Tag Archives: video

Links worth a click #15

A week with some great online content, tips and tricks.

PowerPoint as content: PowerPoint gets a hard press, in and out of meetings. But, used correctly, it can be turned into social media gold. Have a quick read of this blog post and see what ideas it sparks for you and your customers.

Business blogging: Here’s a piece for those amongst you managing or considering blogs, a list of ten great things to include in your thinking.

Some useful advice next on designing paid search (pay per click) campaigns that deliver.

Apparently, it’s no longer six degrees of separation when it comes to human relationships. According to Facebook, its 800m users give you access to anyone in the world (if they are on Facebook) in only 4 hops.

Using video? You should be. And it should be optimised. Here are some tips on how to optimise online video, with a natural focus on YouTube.

More next week. Happy Thanksgiving, Black Friday shopping weekend!

Five ways to integrate compelling video into your B2B marketing

My latest post as expert B2B marketing contributor on Dave Chaffey’s excellent Smart Insights blog went live today.

 

Video is an incredibly powerful way of bringing a product, brand or company to life and really positioning features, benefits and personality that can’t be conveyed using static media.

But, companies need to avoid gimmicks if they are to be seen as credible. The post offers five ideas for developing engaging video and offers five examples of businesses that have used them.

SmartInsights is fast becoming a ‘go-to’ digital marketing resource for marketers and business owners at every level of digital confidence. 50,000 unique visitors hit the website every month, 10,000 are subscribed to the weekly email newsletter, 1,650 follow on Facebook, 1,200 are members of the Linkedin group and 2,400 follow via Twitter. Bookmark the site now sign up for the weekly email by clicking through here.

Interactive video – trend or gimmick? (TFMA 2011)

The first session I attended at this year’s TFMA was given by Steffan Aquarone from Venio and focused on the latest developments in interactive video and how it allows content owners to make objects in their videos clickable thus enabling objects as links for viewers to ‘find out more’, ‘buy now’ or even drive the story that unfolds.

There is no hiding the significance of video in both consumer and business marketing. Video search takes up 50% of online search, YouTube is classed as a search engine and a growing proportion of video is now watched within Facebook.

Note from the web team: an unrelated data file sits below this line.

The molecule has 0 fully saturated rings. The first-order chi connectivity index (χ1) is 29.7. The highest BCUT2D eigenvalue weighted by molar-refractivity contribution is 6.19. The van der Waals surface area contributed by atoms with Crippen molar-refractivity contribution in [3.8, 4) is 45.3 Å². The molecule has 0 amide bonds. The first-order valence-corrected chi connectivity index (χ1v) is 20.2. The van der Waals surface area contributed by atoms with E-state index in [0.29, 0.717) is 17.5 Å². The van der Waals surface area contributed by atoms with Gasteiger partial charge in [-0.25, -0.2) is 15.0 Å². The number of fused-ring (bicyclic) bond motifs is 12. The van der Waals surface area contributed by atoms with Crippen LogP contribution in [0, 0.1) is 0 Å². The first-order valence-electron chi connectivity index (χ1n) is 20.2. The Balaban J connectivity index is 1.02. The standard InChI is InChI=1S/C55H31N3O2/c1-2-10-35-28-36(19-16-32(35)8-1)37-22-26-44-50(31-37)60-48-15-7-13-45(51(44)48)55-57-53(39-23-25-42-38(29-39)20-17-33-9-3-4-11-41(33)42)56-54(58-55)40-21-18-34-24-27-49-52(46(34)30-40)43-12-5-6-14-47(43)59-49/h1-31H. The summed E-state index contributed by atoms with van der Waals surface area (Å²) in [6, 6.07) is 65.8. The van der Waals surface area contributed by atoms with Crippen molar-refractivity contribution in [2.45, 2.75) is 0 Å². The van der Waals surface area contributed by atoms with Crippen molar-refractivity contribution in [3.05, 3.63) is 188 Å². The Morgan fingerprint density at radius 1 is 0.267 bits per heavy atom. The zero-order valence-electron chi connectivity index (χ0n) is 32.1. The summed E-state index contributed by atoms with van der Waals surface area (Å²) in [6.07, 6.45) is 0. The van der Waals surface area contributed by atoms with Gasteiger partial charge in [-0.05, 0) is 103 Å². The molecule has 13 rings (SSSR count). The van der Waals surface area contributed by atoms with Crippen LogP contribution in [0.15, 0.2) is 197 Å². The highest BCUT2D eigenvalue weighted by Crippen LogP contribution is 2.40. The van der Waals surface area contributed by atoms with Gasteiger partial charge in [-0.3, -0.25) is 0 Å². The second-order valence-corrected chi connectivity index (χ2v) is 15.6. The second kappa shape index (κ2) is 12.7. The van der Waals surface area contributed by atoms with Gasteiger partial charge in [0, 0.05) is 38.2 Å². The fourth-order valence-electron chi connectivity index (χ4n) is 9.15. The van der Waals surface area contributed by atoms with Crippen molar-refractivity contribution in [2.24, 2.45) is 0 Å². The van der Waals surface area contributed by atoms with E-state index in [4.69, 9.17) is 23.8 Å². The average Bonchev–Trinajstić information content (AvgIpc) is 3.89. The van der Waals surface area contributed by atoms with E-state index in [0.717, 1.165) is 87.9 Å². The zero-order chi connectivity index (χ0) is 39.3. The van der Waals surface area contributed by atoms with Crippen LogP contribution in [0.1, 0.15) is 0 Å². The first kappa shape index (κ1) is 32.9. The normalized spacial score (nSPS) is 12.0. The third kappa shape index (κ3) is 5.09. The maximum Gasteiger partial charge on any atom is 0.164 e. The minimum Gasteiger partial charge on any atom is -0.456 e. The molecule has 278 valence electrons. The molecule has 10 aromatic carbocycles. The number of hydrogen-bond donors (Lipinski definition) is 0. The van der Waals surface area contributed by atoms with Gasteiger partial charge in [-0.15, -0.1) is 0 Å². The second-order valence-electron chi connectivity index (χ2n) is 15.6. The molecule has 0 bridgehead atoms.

Interactive video gives over control to the viewer and works best when it contains a genuine first or a gimmick in order to generate interest and drive traffic.

Getting video to go viral means interactive video can be used to meet a number of objectives.

– Increased sales conversion

– Engagement

– Improve delivery of information

– Provide entertainment

– Drive website traffic

Clickable video, like the Tippex example below are not new but are now becoming more accessible through suppliers like Buto. (Note this is NSFW, use headphones on the first bit – the second bit is inspired, I tried ‘sings’, ‘eats’ and ‘hugs’ – you’ll see what I mean!)

Considering the objectives above, clickable video works best in the following scenarios

– Increased sales conversion (use a ‘click to buy’ device in the video)

– Engagement (like Tippex, offer multiple story flows)

– Improve delivery of information (offer a ‘find out more’ mechanic)

– Provide entertainment (utilise games and incentives)

– Drive website traffic (have a high gimmick factor which generates leads)

In summary, and in thinking about how to put interactive video to good use, think first about your target audience, then about strategy, and only then about the tools. And if you fancy doing it through YouTube it is reasonable easy using the annotation link here is a video from ChadMattRob but if you want to skip the hi-jink to 3:30 you’ll get the tutorial.

Top Tweets of the Week (we 7 Jan 2011)

Monday 3 Jan: I liked Seth’s blog called ‘Maybe next year’ because it was about ignoring the little voice in your head and all the doom merchants. Read this and get off your backside: Seth’s Blog: ‘Maybe next year’ http://bit.ly/esxKRN via @ThisIsSethsBlog